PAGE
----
Classless Routing Overview

This is a simplified description of classless routing principles. For more information.

Classless routing, defined in RFC 1817, allows for the routing of non-octet boundary subnets and greatly increases the usage of the existing IPv4 address space. Prior to Classless routing only Class boundary routing was supported e.g.:

CLASS A address e.g. subnet mask
CLASS B address e.g. subnet mask
CLASS C address e.g. subnet mask

Class C address ranges are used for the following examples but the principles apply to all address ranges.

Classless routing, in this context, describes the process of splitting and routing the Class C space into multiple subnets. Assume we want to allocate and route a 32 address subnet, starting at address 64, in the Class C address This could be written as: netmask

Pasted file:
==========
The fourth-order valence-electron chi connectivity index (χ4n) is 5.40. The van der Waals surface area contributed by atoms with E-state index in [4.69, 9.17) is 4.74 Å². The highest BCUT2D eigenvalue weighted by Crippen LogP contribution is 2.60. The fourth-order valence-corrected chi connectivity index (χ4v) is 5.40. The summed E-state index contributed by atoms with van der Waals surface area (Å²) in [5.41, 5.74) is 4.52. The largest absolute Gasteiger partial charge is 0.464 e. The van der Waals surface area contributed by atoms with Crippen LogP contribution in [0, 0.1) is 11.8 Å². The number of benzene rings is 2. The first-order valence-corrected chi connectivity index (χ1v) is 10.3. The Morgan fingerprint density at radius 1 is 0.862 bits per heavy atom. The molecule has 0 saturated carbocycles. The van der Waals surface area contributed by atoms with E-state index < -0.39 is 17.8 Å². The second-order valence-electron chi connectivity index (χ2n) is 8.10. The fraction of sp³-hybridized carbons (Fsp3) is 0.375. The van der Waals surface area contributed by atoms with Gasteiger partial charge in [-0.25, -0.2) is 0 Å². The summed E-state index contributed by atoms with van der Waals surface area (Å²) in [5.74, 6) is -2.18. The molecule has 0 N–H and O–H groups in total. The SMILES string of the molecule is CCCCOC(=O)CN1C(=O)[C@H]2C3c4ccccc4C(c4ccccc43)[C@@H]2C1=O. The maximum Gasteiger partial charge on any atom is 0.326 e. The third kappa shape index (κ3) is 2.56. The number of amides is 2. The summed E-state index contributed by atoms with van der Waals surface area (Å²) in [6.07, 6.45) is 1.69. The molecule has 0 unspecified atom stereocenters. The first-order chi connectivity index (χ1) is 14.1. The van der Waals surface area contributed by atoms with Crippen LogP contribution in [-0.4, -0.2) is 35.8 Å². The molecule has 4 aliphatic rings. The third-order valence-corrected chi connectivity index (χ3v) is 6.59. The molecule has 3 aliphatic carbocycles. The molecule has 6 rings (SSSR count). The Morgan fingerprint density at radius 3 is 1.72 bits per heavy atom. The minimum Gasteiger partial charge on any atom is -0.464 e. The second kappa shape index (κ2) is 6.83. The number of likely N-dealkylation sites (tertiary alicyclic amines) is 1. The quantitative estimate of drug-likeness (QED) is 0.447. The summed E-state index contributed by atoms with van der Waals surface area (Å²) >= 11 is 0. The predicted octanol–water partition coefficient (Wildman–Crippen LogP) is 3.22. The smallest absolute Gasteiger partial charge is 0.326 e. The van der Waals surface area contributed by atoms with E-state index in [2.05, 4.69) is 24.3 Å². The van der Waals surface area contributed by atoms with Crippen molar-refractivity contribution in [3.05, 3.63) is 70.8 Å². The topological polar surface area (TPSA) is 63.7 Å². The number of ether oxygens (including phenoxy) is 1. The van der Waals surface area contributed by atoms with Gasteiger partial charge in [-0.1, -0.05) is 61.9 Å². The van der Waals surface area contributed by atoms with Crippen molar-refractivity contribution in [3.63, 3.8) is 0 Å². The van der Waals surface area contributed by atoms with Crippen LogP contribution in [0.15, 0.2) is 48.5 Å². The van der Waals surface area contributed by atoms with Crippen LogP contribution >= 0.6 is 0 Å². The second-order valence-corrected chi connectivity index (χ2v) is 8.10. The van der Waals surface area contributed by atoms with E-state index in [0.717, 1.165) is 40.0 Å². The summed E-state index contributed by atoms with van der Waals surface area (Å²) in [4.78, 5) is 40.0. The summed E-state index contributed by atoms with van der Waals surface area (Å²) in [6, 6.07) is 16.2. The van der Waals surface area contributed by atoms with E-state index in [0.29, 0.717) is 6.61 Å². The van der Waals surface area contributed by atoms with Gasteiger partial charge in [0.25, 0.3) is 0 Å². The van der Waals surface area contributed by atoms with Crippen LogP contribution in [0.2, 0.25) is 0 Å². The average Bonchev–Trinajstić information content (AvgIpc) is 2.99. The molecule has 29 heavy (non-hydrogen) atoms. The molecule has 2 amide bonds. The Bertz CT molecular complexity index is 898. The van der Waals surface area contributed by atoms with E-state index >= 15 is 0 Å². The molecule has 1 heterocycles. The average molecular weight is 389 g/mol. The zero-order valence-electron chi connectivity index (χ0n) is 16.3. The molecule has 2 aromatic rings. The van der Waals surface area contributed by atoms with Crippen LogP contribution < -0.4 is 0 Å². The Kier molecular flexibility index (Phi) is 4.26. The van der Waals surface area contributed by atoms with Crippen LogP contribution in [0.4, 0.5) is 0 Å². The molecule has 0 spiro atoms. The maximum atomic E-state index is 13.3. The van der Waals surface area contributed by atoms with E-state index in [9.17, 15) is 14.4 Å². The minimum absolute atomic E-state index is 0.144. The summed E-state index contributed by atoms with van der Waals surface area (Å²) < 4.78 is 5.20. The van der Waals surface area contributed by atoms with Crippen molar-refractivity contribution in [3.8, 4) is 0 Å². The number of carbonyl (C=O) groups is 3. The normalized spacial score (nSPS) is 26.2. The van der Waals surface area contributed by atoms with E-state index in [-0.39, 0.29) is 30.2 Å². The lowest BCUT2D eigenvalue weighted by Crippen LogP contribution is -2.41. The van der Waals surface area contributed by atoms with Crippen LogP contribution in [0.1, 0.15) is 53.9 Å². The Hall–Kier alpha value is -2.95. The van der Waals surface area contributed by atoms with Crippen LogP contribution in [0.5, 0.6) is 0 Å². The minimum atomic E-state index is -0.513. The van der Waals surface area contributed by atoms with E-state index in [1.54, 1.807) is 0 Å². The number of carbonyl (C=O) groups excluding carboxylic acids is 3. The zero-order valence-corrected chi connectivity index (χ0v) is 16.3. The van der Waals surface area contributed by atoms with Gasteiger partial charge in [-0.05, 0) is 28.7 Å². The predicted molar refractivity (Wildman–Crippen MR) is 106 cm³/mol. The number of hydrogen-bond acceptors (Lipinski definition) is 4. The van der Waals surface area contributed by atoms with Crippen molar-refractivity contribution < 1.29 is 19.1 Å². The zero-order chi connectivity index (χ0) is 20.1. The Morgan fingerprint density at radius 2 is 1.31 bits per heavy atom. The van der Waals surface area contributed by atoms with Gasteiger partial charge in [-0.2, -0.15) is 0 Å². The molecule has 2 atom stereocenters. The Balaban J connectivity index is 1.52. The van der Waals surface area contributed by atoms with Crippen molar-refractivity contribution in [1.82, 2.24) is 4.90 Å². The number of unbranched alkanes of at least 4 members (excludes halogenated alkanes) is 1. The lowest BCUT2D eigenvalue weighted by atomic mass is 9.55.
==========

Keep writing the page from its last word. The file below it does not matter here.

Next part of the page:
To simplify the process of writing this, a short-form (sometimes called the 'slash' form officially an IP Prefix) '/x' is used, where x defines the number of contiguous bits in the subnet mask. So the above could be written as: (27 bits in the subnet mask

Remember that the first address in the subnet is reserved for multi-casting and the last for broadcasting - you always lose two addresses in a subnet.

The following table shows the relationship between the 'slash' form and the subnet mask - starting with a base address of 0: (subnet mask (256 IPs - subnet mask (128 IPs - subnet mask (64 IPs - subnet mask (32 IPs - subnet mask (16 IPs - subnet mask (8 IPs - subnet mask (4 IPs - subnet mask

Pro DNS and BIND by Ron Aitchison


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